J.J. Arcanjo, The School for Thieves (Crookhaven #1), Hachette, February 2023, 240 pp., RRP $16.99 (pbk), ISBN 9781444965735
Gabriel, a talented pickpocket uses his skills to keep his often-empty belly not quite so empty. One day he is invited to attend Crookhaven, a school for thieves. Students are trained in lock-picking, forgery and ‘crim-nastics’, with the intention of doing good once they have graduated and returned to the real world. It’s such an interesting premise, very much a Robin Hood adventure: developing illegal skills to achieve good in the world.
Gabriel is a likeable character who knows nothing about his parents. He does well at Crookhaven and makes (and supports) friends, most of whom are misfits, while hiding his true location from his beloved (adopted) Grandma so she doesn’t worry. Twins Ade and Ede, who think for each other, are clumsy and very funny, except in their talent area of computer hacking. Penelope Crook, daughter of the headmaster, knows it all and is a linguist with a talent for forging old masters art. Amira, an unwilling student at the school, is a gymnast extraordinaire. This group remember the oft-repeated mantra of “Alone you can be exceptional. Together you become unstoppable”. They pool their skills to win the annual competition.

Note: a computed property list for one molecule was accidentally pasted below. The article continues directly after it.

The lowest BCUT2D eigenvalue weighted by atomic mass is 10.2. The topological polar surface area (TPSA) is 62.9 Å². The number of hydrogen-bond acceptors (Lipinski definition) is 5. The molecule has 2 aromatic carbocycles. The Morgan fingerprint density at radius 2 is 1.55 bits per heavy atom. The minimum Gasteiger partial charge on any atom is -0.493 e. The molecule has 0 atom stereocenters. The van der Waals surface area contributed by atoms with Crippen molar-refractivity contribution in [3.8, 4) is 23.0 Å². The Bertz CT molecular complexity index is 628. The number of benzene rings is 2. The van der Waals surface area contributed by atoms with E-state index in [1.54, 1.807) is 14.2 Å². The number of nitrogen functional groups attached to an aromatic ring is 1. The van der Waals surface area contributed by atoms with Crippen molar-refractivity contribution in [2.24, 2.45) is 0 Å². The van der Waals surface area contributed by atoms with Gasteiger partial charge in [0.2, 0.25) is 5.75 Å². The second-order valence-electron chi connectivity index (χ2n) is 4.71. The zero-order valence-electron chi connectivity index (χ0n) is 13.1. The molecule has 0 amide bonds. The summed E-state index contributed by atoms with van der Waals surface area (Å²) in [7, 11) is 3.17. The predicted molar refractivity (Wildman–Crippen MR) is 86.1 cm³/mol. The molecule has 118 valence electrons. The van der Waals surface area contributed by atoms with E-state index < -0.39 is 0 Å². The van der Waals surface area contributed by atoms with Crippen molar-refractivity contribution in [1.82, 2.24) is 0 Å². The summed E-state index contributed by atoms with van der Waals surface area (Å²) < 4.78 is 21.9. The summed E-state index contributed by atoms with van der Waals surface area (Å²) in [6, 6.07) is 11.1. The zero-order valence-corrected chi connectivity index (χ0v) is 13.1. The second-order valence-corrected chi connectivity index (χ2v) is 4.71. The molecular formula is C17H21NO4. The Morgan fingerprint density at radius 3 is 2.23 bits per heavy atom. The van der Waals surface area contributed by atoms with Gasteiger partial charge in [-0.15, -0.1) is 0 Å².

I really look forward to future books, seeing how the misfits adjust as they progress through school, where they stand up to bullies and acknowledge that stealing for themselves is wrong. As with all good stories, there are lots of twists and turns, characters that the reader empathises with and enough loose ends to encourage readers to wait with delight for the next book, which will be released in Australia in August 2023.
Reviewed by Maureen Mann